Le­ung de­fends his qual­i­fi­ca­tion as LegCo pres­i­dent

China Daily (Hong Kong) - - INTERVIEW | HK - By JOSEPH LI in Hong Kong

In the in­ter­view with China Daily, An­drew Le­ung Kwan-yuen re­jected crit­i­cisms aimed at him af­ter he took over from Jasper Tsang Yoks­ing as pres­i­dent of the Leg­isla­tive Coun­cil in Oc­to­ber.

Le­ung’s crit­ics cast doubts on whether a leg­is­la­tor from a func­tional con­stituency should be­come LegCo pres­i­dent. They noted that Le­ung, who had been elected in the In­dus­trial (First) con­stituency un­op­posed in four con­sec­u­tive elec­tions, had zero votes and had no man­date from the elec­torate.

Le­ung stressed that all leg­is­la­tors are equal, say­ing: “In ac­cor­dance with the Ba­sic Law, there are 70 leg­is­la­tors, with equal num­bers from the ge­o­graph­i­cal and func­tional con­stituen­cies. The Ba­sic Law says the pres­i­dent is elected among the leg­is­la­tors. It does not say who should be­come the pres­i­dent or if the one who gets the highest num­ber of votes in the LegCo elec­tion shall be­come the pres­i­dent.

“We must ac t in ac­cor­dance with the Ba­sic Law and should not im­pose ad­di­tional re­quire­ments,” he added.

Former LegCo pres­i­dent Rita Fan Hsu Lai-tai had scored very high pop­u­lar­ity rat­ings dur­ing her tenures from 1997 un­til she stepped down in 2008. Dur­ing most of her terms as LegCo chief, she had ac­quired her LegCo seat through the erst­while Elec­tion Com­mit­tee con­stituency, and she only ob­tained the seat via di­rect elec­tions in the 2004-08 leg­isla­tive term.

“I was re­turned un­con­tested in LegCo elec­tions be­cause I had per­formed well in the sec­tor and won the sup­port of the con­stituency,” Le­ung said. “If my per­for­mance had not been good, other peo­ple should have chal­lenged me in the LegCo elec­tions. In­stead of say­ing I was elected with zero votes, why don’t they say I won the elec­tions with a clean sweep of the votes?”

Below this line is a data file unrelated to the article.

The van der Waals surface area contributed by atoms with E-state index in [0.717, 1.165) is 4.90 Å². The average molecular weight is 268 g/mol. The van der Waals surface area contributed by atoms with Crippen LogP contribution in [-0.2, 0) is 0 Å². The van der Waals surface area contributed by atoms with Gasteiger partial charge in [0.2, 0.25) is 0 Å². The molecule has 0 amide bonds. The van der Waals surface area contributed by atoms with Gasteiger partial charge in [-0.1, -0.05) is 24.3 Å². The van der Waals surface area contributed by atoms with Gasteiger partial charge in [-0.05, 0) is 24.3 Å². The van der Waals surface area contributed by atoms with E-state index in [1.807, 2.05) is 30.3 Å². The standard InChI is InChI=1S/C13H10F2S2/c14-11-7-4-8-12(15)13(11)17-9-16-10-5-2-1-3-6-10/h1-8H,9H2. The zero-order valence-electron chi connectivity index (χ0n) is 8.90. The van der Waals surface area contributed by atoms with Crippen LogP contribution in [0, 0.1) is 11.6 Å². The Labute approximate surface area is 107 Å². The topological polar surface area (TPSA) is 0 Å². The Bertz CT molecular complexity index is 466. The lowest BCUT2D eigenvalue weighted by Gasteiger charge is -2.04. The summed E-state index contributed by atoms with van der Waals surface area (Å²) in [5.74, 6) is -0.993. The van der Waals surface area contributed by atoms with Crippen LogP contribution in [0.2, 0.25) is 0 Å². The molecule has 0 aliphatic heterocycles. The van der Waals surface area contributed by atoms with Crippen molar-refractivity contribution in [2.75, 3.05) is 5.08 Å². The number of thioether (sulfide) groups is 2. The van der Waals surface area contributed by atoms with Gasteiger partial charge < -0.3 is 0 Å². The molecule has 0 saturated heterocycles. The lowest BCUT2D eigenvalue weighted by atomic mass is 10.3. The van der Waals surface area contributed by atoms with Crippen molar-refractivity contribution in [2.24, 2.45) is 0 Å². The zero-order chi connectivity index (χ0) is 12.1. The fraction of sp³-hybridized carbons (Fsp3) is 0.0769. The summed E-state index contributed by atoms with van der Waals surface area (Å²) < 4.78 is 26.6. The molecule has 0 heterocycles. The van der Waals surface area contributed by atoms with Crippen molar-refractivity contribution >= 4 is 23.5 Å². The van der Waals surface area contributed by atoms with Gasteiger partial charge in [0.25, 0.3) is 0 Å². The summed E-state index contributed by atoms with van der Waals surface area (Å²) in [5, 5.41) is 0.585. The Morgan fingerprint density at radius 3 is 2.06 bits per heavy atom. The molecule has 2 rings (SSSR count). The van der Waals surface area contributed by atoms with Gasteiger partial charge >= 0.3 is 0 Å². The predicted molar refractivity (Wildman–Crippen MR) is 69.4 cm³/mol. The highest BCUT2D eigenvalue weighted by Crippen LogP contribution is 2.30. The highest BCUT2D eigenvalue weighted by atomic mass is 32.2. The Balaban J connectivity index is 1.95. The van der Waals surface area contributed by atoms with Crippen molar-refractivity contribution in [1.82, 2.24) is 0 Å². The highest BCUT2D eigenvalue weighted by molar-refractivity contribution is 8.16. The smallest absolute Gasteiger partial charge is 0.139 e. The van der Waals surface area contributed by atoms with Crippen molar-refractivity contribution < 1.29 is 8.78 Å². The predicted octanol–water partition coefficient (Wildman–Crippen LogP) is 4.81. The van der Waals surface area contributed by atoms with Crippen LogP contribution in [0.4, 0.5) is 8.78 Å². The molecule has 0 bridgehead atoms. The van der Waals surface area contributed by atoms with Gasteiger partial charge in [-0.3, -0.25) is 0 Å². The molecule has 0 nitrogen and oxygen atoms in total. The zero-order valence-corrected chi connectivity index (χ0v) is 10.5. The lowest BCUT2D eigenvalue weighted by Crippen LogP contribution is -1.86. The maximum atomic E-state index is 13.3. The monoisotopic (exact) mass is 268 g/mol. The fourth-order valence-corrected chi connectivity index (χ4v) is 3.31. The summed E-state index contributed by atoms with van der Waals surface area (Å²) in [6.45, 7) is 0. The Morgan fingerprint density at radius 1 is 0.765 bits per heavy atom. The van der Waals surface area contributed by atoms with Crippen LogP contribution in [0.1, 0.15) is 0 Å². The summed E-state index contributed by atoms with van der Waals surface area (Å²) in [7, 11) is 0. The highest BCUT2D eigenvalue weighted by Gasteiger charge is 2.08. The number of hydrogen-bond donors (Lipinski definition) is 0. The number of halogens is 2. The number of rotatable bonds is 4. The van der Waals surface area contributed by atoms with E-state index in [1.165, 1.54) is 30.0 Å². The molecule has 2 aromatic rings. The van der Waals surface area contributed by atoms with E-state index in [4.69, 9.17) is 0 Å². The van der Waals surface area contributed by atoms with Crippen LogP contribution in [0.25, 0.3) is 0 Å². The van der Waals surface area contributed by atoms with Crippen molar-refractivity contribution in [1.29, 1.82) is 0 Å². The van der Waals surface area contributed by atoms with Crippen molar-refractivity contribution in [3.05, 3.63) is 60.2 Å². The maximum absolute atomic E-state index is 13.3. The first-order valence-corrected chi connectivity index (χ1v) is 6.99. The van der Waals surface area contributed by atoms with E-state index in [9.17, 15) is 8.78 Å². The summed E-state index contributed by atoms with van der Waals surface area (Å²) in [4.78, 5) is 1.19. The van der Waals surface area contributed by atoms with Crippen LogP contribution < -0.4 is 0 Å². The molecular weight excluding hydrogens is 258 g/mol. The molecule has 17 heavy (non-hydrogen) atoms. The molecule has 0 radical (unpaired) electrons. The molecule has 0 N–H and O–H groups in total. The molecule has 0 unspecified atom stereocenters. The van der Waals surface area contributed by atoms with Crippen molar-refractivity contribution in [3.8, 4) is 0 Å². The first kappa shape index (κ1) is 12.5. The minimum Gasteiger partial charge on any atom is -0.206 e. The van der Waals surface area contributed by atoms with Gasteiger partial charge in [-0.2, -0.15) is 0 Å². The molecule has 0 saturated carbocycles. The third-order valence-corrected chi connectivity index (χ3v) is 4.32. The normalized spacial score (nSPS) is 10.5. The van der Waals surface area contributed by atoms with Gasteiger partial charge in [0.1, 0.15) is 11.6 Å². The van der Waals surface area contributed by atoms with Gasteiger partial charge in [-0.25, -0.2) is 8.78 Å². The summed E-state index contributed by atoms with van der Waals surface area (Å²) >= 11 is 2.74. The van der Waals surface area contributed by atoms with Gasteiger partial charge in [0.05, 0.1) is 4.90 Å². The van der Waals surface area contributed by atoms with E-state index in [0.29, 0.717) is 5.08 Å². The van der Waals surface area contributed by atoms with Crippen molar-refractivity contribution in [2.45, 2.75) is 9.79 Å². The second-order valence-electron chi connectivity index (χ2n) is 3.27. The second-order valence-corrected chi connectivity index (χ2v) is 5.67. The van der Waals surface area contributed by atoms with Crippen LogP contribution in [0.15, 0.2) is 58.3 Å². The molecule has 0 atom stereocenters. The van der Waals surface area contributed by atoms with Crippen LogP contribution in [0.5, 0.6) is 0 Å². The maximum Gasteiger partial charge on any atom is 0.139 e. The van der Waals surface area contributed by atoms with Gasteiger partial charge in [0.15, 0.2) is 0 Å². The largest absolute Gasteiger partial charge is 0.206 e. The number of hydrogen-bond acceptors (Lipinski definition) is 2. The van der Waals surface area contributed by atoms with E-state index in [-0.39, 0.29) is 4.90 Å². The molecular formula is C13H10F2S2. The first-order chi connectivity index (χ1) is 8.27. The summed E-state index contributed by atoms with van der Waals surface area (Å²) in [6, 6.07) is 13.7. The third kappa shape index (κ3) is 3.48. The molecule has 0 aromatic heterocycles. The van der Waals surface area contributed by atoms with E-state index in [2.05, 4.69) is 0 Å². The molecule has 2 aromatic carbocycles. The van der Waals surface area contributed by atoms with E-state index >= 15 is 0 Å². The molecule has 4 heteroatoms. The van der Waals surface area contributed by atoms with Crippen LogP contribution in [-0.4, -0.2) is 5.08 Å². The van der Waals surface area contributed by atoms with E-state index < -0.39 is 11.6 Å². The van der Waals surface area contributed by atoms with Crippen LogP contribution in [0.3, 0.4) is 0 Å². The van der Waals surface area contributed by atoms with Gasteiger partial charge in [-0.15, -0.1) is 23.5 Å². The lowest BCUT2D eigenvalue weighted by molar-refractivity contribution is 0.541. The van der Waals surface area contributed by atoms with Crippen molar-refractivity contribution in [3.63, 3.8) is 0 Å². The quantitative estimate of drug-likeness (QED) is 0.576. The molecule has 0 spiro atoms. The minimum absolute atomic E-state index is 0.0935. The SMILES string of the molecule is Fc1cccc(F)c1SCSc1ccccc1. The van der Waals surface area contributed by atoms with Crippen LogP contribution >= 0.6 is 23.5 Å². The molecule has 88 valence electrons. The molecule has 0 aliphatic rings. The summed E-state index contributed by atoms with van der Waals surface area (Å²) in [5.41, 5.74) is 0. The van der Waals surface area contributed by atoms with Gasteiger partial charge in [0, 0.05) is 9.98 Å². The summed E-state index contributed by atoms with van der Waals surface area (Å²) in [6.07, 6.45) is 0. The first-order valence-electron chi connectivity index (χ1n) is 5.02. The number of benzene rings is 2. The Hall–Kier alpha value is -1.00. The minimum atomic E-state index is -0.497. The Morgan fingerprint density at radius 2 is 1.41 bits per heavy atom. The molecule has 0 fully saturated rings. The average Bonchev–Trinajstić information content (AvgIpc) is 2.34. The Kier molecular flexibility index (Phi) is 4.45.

Not only did his func­tional con­stituency back­ground draw at­tacks from “pan-demo­cratic” law­mak­ers, Le­ung was also de­scribed by some in the op­po­si­tion camp as a “very tough, un­bear­able per­son”.

Re­spond­ing to crit­i­cisms that he’s a tough per­son to deal with, Le­ung ex­plained: “I shall be solemn and se­ri­ous when pre­sid­ing at LegCo meet­ings be­cause these meet­ings are not TV game shows. The at­mos­phere in other par­lia­ments is also very solemn, isn’t it? I’m not a tough per­son and I’m happy to meet with leg­is­la­tors if they want to dis­cuss mat­ters with me.”

Le­ung said leg­is­la­tors should re­spect the Rules of Pro­ce­dure and warned: “If they do not abide by the Rules of Pro­ce­dure, I shall take ac­tion in ac­cor­dance with it. Very often, some leg­is­la­tors stand up and claim they raise queries pur­suant to the Rules of Pro­ce­dure. Yet, what they do most of the time does not com­ply with the Rules of Pro­ce­dure.”

Le­ung joked that af­ter be­com­ing head of the leg­is­la­ture, he has be­come a very lonely per­son. He ab­stained not only from de­bat­ing or vot­ing but also from tak­ing part in gath­er­ings or­ga­nized by the Busi­ness and Pro­fes­sion­als Al­liance for Hong Kong (BPA), the po­lit­i­cal party he is af­fil­i­ated to.

“Some leg­is­la­tors even com­plained about me wear­ing the BPA badge,” he said.

An­drew Le­ung Kwan-yuen

presided over the sec­ond meet­ing of the sixth LegCo on Oct 19, at which leg­is­la­tors-elect who had failed to take their oaths ac­cord­ingly were sched­uled to be sworn in.

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